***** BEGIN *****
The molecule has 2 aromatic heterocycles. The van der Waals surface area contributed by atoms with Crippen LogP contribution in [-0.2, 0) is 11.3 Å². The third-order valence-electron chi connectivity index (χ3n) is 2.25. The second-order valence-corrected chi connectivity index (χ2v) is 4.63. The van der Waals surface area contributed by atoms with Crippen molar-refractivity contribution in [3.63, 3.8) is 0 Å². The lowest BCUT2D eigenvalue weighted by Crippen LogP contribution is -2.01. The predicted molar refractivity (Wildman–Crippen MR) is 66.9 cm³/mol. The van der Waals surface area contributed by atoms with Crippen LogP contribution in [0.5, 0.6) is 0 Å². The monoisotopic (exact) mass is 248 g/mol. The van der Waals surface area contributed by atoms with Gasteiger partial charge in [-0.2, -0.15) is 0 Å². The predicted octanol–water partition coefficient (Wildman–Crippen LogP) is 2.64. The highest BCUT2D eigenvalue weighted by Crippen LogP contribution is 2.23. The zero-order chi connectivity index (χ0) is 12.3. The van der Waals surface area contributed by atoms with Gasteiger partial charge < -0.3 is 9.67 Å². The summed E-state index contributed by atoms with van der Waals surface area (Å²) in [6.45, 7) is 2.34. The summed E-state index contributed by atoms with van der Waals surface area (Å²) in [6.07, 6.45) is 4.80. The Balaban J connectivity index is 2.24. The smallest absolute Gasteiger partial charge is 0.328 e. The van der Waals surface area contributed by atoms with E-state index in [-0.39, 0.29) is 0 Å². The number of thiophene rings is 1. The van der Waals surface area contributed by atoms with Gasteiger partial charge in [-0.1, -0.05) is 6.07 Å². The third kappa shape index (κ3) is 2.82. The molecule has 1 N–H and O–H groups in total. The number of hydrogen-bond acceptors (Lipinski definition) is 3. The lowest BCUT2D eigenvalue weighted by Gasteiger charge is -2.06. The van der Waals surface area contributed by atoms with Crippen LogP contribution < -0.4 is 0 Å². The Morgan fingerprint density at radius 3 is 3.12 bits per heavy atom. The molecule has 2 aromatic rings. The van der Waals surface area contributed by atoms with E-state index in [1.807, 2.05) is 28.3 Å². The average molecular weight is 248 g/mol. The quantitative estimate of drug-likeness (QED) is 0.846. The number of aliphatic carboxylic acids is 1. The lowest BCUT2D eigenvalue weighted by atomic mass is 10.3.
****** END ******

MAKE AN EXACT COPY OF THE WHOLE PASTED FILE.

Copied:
The molecule has 2 aromatic heterocycles. The van der Waals surface area contributed by atoms with Crippen LogP contribution in [-0.2, 0) is 11.3 Å². The third-order valence-electron chi connectivity index (χ3n) is 2.25. The second-order valence-corrected chi connectivity index (χ2v) is 4.63. The van der Waals surface area contributed by atoms with Crippen molar-refractivity contribution in [3.63, 3.8) is 0 Å². The lowest BCUT2D eigenvalue weighted by Crippen LogP contribution is -2.01. The predicted molar refractivity (Wildman–Crippen MR) is 66.9 cm³/mol. The van der Waals surface area contributed by atoms with Crippen LogP contribution in [0.5, 0.6) is 0 Å². The monoisotopic (exact) mass is 248 g/mol. The van der Waals surface area contributed by atoms with Gasteiger partial charge in [-0.2, -0.15) is 0 Å². The predicted octanol–water partition coefficient (Wildman–Crippen LogP) is 2.64. The highest BCUT2D eigenvalue weighted by Crippen LogP contribution is 2.23. The zero-order chi connectivity index (χ0) is 12.3. The van der Waals surface area contributed by atoms with Gasteiger partial charge < -0.3 is 9.67 Å². The summed E-state index contributed by atoms with van der Waals surface area (Å²) in [6.45, 7) is 2.34. The summed E-state index contributed by atoms with van der Waals surface area (Å²) in [6.07, 6.45) is 4.80. The Balaban J connectivity index is 2.24. The smallest absolute Gasteiger partial charge is 0.328 e. The van der Waals surface area contributed by atoms with E-state index in [-0.39, 0.29) is 0 Å². The number of thiophene rings is 1. The van der Waals surface area contributed by atoms with Gasteiger partial charge in [-0.1, -0.05) is 6.07 Å². The third kappa shape index (κ3) is 2.82. The molecule has 1 N–H and O–H groups in total. The number of hydrogen-bond acceptors (Lipinski definition) is 3. The lowest BCUT2D eigenvalue weighted by Gasteiger charge is -2.06. The van der Waals surface area contributed by atoms with Crippen LogP contribution < -0.4 is 0 Å². The Morgan fingerprint density at radius 3 is 3.12 bits per heavy atom. The molecule has 2 aromatic rings. The van der Waals surface area contributed by atoms with E-state index in [1.807, 2.05) is 28.3 Å². The average molecular weight is 248 g/mol. The quantitative estimate of drug-likeness (QED) is 0.846. The number of aliphatic carboxylic acids is 1. The lowest BCUT2D eigenvalue weighted by atomic mass is 10.3.